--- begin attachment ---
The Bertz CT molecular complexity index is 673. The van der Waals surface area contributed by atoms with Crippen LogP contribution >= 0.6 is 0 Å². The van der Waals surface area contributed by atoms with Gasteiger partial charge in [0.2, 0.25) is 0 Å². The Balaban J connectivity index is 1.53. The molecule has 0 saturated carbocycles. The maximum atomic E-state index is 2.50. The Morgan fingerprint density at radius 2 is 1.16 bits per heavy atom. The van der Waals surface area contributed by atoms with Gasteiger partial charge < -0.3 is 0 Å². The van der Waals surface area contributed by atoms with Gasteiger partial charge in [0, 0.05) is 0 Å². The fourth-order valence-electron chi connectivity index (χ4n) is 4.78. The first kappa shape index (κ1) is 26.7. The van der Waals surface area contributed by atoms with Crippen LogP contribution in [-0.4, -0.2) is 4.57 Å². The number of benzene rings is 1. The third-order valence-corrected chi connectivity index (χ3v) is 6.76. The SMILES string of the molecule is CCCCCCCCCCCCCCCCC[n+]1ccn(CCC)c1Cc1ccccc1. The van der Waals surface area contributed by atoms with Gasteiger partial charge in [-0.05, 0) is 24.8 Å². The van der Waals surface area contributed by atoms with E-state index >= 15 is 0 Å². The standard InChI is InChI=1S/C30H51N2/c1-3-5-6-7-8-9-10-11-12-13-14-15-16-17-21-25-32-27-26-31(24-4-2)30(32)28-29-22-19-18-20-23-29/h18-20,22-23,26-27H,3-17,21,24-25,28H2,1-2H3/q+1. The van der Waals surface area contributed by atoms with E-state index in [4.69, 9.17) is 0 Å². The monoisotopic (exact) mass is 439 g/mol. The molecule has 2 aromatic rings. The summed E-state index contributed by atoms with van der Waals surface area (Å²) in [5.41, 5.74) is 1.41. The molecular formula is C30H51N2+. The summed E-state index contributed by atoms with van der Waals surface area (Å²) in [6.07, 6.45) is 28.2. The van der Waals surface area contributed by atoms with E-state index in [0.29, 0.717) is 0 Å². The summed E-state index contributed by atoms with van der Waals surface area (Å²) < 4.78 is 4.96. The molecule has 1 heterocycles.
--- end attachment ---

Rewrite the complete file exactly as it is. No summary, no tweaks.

The Bertz CT molecular complexity index is 673. The van der Waals surface area contributed by atoms with Crippen LogP contribution >= 0.6 is 0 Å². The van der Waals surface area contributed by atoms with Gasteiger partial charge in [0.2, 0.25) is 0 Å². The Balaban J connectivity index is 1.53. The molecule has 0 saturated carbocycles. The maximum atomic E-state index is 2.50. The Morgan fingerprint density at radius 2 is 1.16 bits per heavy atom. The van der Waals surface area contributed by atoms with Gasteiger partial charge < -0.3 is 0 Å². The van der Waals surface area contributed by atoms with Gasteiger partial charge in [0, 0.05) is 0 Å². The fourth-order valence-electron chi connectivity index (χ4n) is 4.78. The first kappa shape index (κ1) is 26.7. The van der Waals surface area contributed by atoms with Crippen LogP contribution in [-0.4, -0.2) is 4.57 Å². The number of benzene rings is 1. The third-order valence-corrected chi connectivity index (χ3v) is 6.76. The SMILES string of the molecule is CCCCCCCCCCCCCCCCC[n+]1ccn(CCC)c1Cc1ccccc1. The van der Waals surface area contributed by atoms with Gasteiger partial charge in [-0.05, 0) is 24.8 Å². The van der Waals surface area contributed by atoms with E-state index >= 15 is 0 Å². The standard InChI is InChI=1S/C30H51N2/c1-3-5-6-7-8-9-10-11-12-13-14-15-16-17-21-25-32-27-26-31(24-4-2)30(32)28-29-22-19-18-20-23-29/h18-20,22-23,26-27H,3-17,21,24-25,28H2,1-2H3/q+1. The van der Waals surface area contributed by atoms with E-state index in [4.69, 9.17) is 0 Å². The monoisotopic (exact) mass is 439 g/mol. The molecule has 2 aromatic rings. The summed E-state index contributed by atoms with van der Waals surface area (Å²) in [5.41, 5.74) is 1.41. The molecular formula is C30H51N2+. The summed E-state index contributed by atoms with van der Waals surface area (Å²) in [6.07, 6.45) is 28.2. The van der Waals surface area contributed by atoms with E-state index in [0.29, 0.717) is 0 Å². The summed E-state index contributed by atoms with van der Waals surface area (Å²) < 4.78 is 4.96. The molecule has 1 heterocycles.